Clarke Carlisle

The Daily Telegraph - Sport - - Sport -

For­mer Burn­ley de­fender

When I did gam­ble, there was some­thing within me that felt that I could beat the sys­tem.

When I was feel­ing anx­ious, fear­ful, sad or iso­lated, go­ing to the casino was my sanc­tu­ary. It was some­where I could get away from the world, where no one judged me and I

could while away sev­eral hours and feel like a king.

That was the most dan­ger­ous part of my gam­bling be­hav­iour, be­cause the gam­bling, in it­self, wasn’t the prob­lem. I was us­ing that to mask my men­tal health.

The ma­jor­ity of peo­ple would much rather you be hon­est about what you’re go­ing through and re­ceive help for it in or­der to be a bet­ter part of that team, rather than shoul­der the bur­den of se­crecy, and have that im­pact your per­for­mance.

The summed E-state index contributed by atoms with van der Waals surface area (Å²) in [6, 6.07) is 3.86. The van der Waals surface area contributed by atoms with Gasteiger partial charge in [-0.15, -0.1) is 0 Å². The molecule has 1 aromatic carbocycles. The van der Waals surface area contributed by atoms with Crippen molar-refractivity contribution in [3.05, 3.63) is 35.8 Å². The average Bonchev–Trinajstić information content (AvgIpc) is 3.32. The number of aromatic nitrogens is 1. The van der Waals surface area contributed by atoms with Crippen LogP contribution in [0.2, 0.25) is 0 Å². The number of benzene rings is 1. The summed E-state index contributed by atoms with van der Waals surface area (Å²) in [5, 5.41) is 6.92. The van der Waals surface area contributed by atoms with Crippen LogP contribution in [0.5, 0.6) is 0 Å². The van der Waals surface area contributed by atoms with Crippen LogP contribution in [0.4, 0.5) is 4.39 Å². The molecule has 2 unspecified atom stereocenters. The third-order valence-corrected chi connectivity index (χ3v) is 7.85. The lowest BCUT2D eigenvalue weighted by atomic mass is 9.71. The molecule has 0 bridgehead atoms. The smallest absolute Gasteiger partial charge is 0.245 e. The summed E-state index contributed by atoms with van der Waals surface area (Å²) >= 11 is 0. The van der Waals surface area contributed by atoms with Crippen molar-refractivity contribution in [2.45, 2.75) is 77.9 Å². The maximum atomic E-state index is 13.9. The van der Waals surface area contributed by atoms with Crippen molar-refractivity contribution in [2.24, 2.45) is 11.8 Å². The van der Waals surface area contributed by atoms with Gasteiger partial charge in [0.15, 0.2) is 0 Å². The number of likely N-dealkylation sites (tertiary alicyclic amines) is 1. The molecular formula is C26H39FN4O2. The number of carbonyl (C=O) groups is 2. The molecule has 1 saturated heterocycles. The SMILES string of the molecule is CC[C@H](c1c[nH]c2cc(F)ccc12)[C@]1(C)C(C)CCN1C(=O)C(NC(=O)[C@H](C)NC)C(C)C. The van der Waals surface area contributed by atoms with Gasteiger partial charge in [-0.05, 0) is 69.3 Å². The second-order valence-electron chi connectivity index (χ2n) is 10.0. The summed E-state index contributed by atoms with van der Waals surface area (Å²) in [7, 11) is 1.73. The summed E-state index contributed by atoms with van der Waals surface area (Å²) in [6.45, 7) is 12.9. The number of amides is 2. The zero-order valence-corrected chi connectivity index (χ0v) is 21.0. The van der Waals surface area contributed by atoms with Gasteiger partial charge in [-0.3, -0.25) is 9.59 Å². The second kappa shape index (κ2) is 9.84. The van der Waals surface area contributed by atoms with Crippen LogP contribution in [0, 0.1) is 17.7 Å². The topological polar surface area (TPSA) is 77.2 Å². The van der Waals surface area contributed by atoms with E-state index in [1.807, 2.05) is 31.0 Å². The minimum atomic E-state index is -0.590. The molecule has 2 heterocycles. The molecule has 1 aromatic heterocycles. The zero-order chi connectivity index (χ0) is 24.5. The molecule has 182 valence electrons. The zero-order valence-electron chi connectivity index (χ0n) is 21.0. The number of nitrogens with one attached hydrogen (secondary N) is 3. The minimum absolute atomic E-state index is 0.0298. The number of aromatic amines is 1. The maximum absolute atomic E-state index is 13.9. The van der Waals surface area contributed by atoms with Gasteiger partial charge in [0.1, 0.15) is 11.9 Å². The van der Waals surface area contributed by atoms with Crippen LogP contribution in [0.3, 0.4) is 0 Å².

What I had to do is learn new cop­ing mech­a­nisms. But it only came when, first of all, I was aware that I had a prob­lem. And then, sec­ond, no­body can do it for you; you have to do it your­self. If I was to give any­one any ad­vice about their gam­bling, it would be to un­der­stand why they gam­ble. Are you gam­bling so­cially? Or are you gam­bling be­cause you des­per­ately need to win? Are you gam­bling be­cause you’re avoid­ing is­sues in your life?

The ac­tion

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